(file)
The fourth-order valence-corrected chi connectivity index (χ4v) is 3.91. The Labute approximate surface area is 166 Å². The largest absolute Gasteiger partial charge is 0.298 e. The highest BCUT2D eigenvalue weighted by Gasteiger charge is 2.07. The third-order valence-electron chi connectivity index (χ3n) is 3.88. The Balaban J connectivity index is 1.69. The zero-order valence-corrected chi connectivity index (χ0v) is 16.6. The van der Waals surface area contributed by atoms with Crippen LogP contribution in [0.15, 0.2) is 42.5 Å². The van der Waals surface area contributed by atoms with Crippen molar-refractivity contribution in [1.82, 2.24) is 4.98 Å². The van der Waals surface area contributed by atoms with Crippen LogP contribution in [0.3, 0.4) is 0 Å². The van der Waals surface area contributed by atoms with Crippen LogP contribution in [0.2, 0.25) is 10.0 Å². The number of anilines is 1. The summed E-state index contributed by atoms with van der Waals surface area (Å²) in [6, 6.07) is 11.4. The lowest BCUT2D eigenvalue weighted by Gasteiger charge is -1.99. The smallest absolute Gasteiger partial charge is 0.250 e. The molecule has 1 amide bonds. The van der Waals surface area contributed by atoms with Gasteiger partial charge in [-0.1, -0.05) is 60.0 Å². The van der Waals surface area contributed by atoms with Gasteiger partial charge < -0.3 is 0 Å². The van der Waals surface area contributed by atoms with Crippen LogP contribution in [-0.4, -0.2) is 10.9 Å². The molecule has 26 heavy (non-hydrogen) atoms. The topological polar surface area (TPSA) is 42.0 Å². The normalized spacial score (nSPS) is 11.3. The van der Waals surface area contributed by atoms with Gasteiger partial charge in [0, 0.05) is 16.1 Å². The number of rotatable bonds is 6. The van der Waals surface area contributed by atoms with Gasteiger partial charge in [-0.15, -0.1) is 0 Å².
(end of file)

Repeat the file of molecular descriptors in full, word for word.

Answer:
The fourth-order valence-corrected chi connectivity index (χ4v) is 3.91. The Labute approximate surface area is 166 Å². The largest absolute Gasteiger partial charge is 0.298 e. The highest BCUT2D eigenvalue weighted by Gasteiger charge is 2.07. The third-order valence-electron chi connectivity index (χ3n) is 3.88. The Balaban J connectivity index is 1.69. The zero-order valence-corrected chi connectivity index (χ0v) is 16.6. The van der Waals surface area contributed by atoms with Crippen LogP contribution in [0.15, 0.2) is 42.5 Å². The van der Waals surface area contributed by atoms with Crippen molar-refractivity contribution in [1.82, 2.24) is 4.98 Å². The van der Waals surface area contributed by atoms with Crippen LogP contribution in [0.3, 0.4) is 0 Å². The van der Waals surface area contributed by atoms with Crippen LogP contribution in [0.2, 0.25) is 10.0 Å². The number of anilines is 1. The summed E-state index contributed by atoms with van der Waals surface area (Å²) in [6, 6.07) is 11.4. The lowest BCUT2D eigenvalue weighted by Gasteiger charge is -1.99. The smallest absolute Gasteiger partial charge is 0.250 e. The molecule has 1 amide bonds. The van der Waals surface area contributed by atoms with Gasteiger partial charge in [-0.1, -0.05) is 60.0 Å². The van der Waals surface area contributed by atoms with Gasteiger partial charge < -0.3 is 0 Å². The van der Waals surface area contributed by atoms with Crippen LogP contribution in [-0.4, -0.2) is 10.9 Å². The molecule has 26 heavy (non-hydrogen) atoms. The topological polar surface area (TPSA) is 42.0 Å². The normalized spacial score (nSPS) is 11.3. The van der Waals surface area contributed by atoms with Gasteiger partial charge in [0, 0.05) is 16.1 Å². The number of rotatable bonds is 6. The van der Waals surface area contributed by atoms with Gasteiger partial charge in [-0.15, -0.1) is 0 Å².